What Cory Booker Says About Modern Masculinity

You will by now likely have read about the recent uproar over whether New Jersey Senatorial candidate Cory Booker is gay. For the record, Booker is not gay (as he has stated several times). Even if he were gay, it shouldn’t matter to the public at large. The office he’s seeking doesn’t require him to have sex with his constituents, after all. He’s just supposed to devise the laws by which they are governed.

But that’s what’s great about America. As a population, we’re so neurotic about masculinity that any famous man who is unmarried at the age of 44 and works out a lot and admits to enjoying manicures and speaks with a slight lisp gets put on the Gay Watch List.

You know about the Gay Watch List, right? Just ask James Franco, who spent most of last night’s Comedy Central Roast smirking at a cavalcade of gay jokes. Speculating about which of our macho celebrities is secretly engaged in man sex has become one of our favorite cultural drinking games.

Booker is an especially tantalizing target because he’s a rising star in the Democratic Party, already being spoken of as a future presidential candidate. Progressives want him to admit he’s gay so they can add another prominent name to the cause. Conservatives want him to admit he’s gay because they figure this will disqualify him from national office.

It’s also worth noting that Booker is a former Stanford football player who just happens to be African-American. (Yes, he played tight end.) And there’s nothing more secretly gratifying to a nation full of wimpy Caucasian sports fans (who are emasculated by SportsCenter highlights on a nightly basis) than to watch a strapping African-American athlete accused of being insufficiently masculine.

Because, whether we choose to admit it or not, our culture views African-American men, and athletes in particular, as heterosexual superheroes who have sex with countless women, then write memoirs about it. Which is why dudes like his Senatorial opponent, Steve Lonegan, take a certain pathetic glee in impugning Booker’s manhood.

It’s all so enlightened.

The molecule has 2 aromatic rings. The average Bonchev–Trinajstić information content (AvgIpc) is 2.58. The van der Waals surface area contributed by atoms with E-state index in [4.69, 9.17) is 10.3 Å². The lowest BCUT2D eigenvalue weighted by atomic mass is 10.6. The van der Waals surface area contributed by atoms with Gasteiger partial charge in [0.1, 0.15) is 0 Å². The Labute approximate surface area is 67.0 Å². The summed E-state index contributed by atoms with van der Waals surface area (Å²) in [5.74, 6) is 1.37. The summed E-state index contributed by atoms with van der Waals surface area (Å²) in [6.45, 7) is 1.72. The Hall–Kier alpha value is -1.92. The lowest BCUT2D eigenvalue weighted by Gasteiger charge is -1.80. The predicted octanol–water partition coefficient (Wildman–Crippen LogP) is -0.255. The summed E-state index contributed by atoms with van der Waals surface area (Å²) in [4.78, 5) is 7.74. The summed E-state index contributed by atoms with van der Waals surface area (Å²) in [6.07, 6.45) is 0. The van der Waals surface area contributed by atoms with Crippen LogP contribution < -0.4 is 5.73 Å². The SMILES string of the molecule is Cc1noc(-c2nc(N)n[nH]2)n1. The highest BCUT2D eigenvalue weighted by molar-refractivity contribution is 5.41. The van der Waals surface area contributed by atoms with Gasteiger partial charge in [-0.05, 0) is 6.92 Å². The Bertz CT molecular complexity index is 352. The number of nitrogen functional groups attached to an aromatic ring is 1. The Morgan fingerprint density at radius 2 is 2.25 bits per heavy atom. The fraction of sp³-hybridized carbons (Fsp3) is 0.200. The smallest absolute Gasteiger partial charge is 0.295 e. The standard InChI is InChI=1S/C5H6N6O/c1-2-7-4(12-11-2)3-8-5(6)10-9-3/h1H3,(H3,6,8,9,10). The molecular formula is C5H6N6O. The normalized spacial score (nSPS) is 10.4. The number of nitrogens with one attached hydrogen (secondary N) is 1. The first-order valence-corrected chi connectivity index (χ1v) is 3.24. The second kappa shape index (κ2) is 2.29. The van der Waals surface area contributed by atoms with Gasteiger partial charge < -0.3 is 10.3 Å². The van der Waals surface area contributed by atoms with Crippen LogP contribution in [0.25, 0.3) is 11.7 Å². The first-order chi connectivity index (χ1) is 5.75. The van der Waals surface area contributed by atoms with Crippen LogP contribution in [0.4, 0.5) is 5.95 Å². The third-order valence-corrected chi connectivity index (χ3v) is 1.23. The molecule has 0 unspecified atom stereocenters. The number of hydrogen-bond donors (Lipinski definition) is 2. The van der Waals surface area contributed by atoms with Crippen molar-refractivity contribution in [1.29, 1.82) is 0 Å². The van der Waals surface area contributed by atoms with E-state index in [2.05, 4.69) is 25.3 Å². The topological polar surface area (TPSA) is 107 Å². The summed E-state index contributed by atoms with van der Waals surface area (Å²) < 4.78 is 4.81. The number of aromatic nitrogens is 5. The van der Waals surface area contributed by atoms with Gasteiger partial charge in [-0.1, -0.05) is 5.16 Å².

The most obvious reason that Booker isn’t married is not that he’s gay, but that he’s hyper-ambitious and doesn’t have a lot of time for romance. Of course, this doesn’t explain why Booker has always kept his romantic life under wraps. My guess on this—and it’s just that, a guess—is that he prefers to date white women to African Americans, and he’s afraid of the fallout. It’s one thing to be gay in America; we’re getting on board with that. It’s quite another to date or marry across race. He’d be accused of being a sexual predator (by white bigots) and a race traitor (by bigots of color).

Whatever the source of his discretion, it’s led him to violate a central tenet of masculinity, which is that a powerful man should have a beautiful woman at his side, for photo ops if nothing else. Arm candy has always been an essential totem of masculine power.

Consider The Iliad: the reason Achilles gets so furious is because Agamemnon steals his babe. (Of course, the ancient Greeks didn’t have the same heterosexist hang-ups we do, which is why Achilles spent so much tender time with his pal Patroclus.) Then again, it says something profound about the progress we’ve made as a society that folks like Booker, and Franco, feel no need to deny that they’re gay. Much as the Steve Lonegans of the world might wish for a world in which our morals were in line with the nutbags from the Westboro Baptist Church, most of us have moved on. We have gay friends and relatives. It’s just not that big a deal.

In fact, the ultimate sin Cory Booker has committed in all this—at least in the leering eyes of the media—has nothing to do with who’s in his bed. It’s the refreshing fact that he’s refused to discuss who’s in his bed at all.

 

 

 

 

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